This is our journal of what we pray is our sojourn of life (Hebrews 11:8-10) along the narrow way (Matthew 7:14), even the old paths (Jeremiah 6:16), submitting to the Bible as a light unto both (Psalms 119:105). It is our prayer that these documented moments in our earthly time benefit whom God might choose to edify, but ultimately that God glorifies Himself through them.

David’s Digest: Love of the World, Part 4 – Heaven My Way

1 John 2:15 – “Love not the world, neither the things that are in the world. If any man love the world, the love of the Father is not in him.

This regards sermon 9 on love of the world from a set of sermons on Mark 10:17-27 from Puritan Thomas Manton, where the rich young ruler asks Christ what he must do to inherit eternal life. I found it very interesting, beneficial and challenging.

Here is a link to the entire set of sermons on the topic:;view=fulltext

And here is a link to this individual sermon 9 on love of the world:;view=fulltext

And here are the previous parts from our blog:
Part 1 – Cooling Zeal
Part 2 – Truth in Trials
Part 3 – The Evil of Worldliness

The below is part 4 of just some of the main snippets from the sermon. I hope you will take the time to go through the entire thing as it has many more rich explanations and many scriptural proofs.

From Thomas Manton:

Mark 10:22 – “And he was sad at that saying, and went away grieved, for he had great possessions.

Doctrine 4: A carnal worldly man may be sorrowful, when he cannot win heaven in his own way.

When he cannot get heaven, and his own will in the world also, as this young man was, when he could not be a Christian at a cheaper rate: he departed from Christ sad, as loathe to miss this felicity, and yet loathe to pay so dear for it. There is a sorrow that worketh repentance to salvation never to be repented of, 2 Cor. 7:10, but this is of another nature, it makes a wound in the conscience, and doth no more.

And this is just the disposition of a man that hath a sense of eternity, and yet is wedded to his lusts [desires of the flesh, senses, world, not necessarily sexual in nature]: fain he would be happy hereafter, but will not leave his lusts now; so they are troubled they cannot have Christ and the world too, Christ for their consciences, and the world for their affections: they love this world, and yet would fain be saved in the world to come, and therefore are grieved when they cannot have both. On the one side they are troubled, with a sense of religion, and on the other side with a fear of losing their worldly interests:

Thus shall we be affected, till we seek God with our whole hearts.

This sorrow of the young man will give us some light as to the difference between those conflicts that are in a gracious and renewed man, and those conflicts that are in the unregenerate. There are conflicts in both, yet they differ much: in the unregenerate, graceless soul, the conflict is between conviction and corruption, conscience wrestles with their lusts, and lusts wrestle with conscience, and so men are sorrowful upon carnal, not godly reasons; whereas the conflict in the regenerate is in the same faculties, carnal reason against spiritual reason, and carnal will against spiritual will, carnal affections against spiritual affections; the battle is fought in every faculty. In the conflict betwixt the flesh and Spirit in the regenerate, the spiritual part prevails.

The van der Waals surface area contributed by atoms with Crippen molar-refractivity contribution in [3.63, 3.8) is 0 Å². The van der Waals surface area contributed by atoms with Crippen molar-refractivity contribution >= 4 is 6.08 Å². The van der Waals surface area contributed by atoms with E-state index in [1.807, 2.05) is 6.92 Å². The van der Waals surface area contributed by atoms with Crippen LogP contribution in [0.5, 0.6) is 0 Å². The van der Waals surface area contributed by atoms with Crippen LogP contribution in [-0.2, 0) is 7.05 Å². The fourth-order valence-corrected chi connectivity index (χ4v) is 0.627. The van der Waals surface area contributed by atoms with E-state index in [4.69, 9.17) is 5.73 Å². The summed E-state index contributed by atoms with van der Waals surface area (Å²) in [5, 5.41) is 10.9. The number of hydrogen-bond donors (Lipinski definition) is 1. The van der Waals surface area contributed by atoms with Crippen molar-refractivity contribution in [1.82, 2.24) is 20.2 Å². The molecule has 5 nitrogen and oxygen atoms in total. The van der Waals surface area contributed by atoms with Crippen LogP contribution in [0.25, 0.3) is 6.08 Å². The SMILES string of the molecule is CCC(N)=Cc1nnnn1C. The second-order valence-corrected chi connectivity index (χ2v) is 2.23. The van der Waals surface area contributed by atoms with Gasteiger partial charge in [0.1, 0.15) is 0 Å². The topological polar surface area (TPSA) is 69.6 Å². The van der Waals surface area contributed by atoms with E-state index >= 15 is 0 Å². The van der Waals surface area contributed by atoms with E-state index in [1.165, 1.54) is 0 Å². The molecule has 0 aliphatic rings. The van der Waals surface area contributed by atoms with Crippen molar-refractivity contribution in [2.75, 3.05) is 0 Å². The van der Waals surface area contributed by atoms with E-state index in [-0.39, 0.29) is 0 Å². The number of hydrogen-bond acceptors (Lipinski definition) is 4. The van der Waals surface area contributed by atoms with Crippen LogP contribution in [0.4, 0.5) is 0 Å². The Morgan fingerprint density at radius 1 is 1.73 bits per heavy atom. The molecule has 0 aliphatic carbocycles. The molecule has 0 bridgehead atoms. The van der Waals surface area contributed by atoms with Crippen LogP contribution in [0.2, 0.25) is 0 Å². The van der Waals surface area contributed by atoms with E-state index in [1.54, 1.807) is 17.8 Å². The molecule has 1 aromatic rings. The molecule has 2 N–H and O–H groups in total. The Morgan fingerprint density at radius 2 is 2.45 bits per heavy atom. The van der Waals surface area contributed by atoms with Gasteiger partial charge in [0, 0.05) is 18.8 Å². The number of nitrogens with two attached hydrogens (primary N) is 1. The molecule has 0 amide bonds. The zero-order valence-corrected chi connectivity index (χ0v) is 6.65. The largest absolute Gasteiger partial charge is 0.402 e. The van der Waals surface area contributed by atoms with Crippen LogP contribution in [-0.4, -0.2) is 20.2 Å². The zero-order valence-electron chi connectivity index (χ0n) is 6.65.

And here the young man yielded, and went away sorrowful: this conflict and sorrow may have a wound in the conscience, but it doth not prevail to cause them to look after heaven on Christ’s own terms.

Stay tuned for part 5, if the Lord wills!

May we see the evil of the world, renounce it wholly and fully, in favor of cleaving to Christ and His commands!

— David


  1. gail

    Thank you David for these writings. Takes a bit of getting through the way it's written in old English, however great reminders throughout. One thing I would like to know is. The young man thought he was a good person because he thought he had kept all the commandments. This is clearly an impossible thing to do as we all sin daily even though we truely don't want to. Do you think Jesus' answer would have been different if this young man had realised he was a sinner and in fact could not wholly keep the commandments. Was it because of this that Jesus asked him to give up his wealth as well? Would like to know your thoughts on this.
    Blessings Gail Firenze.

  2. David and Susan Sifford

    Hi Mrs. Firenze,

    Indeed it is impossible to keep the law perfectly, and Puritan commentator John Gill believes Christ intimated as much when He looked at him in Mark 10:21. And Christ had compassion on him. Still, self-righteousness was a common thing Christ dealt with, especially with Jewish leaders. And here, Christ gets to the heart of the matter with this young man, shining a light on the truth of his situation, that his wealth was more important to him than following Christ, which, if he had actually listened to Him, would have benefitted him.

    It would be speculation to know what Christ might say given a different specific circumstance, but Christ always loves a humble heart, and a humble heart would deal with what Christ might say to it, in showing its lack, and seek a remedy through Him.

    If you really want to get into the depths of this study, I would encourage you to read the entire set of sermons on this section of Scripture from Manton. Also, John Gill's commentary, starting at Mark 10:17.

    May God guide your studies. Thanks for saying hello!

    — David

  3. gail

    Thank you David, for your reply. Two very important things I am really thinking about in these verses, "pride and humility". I look forward to reading John Gills commentary.
    Blessings Gail Firenze.

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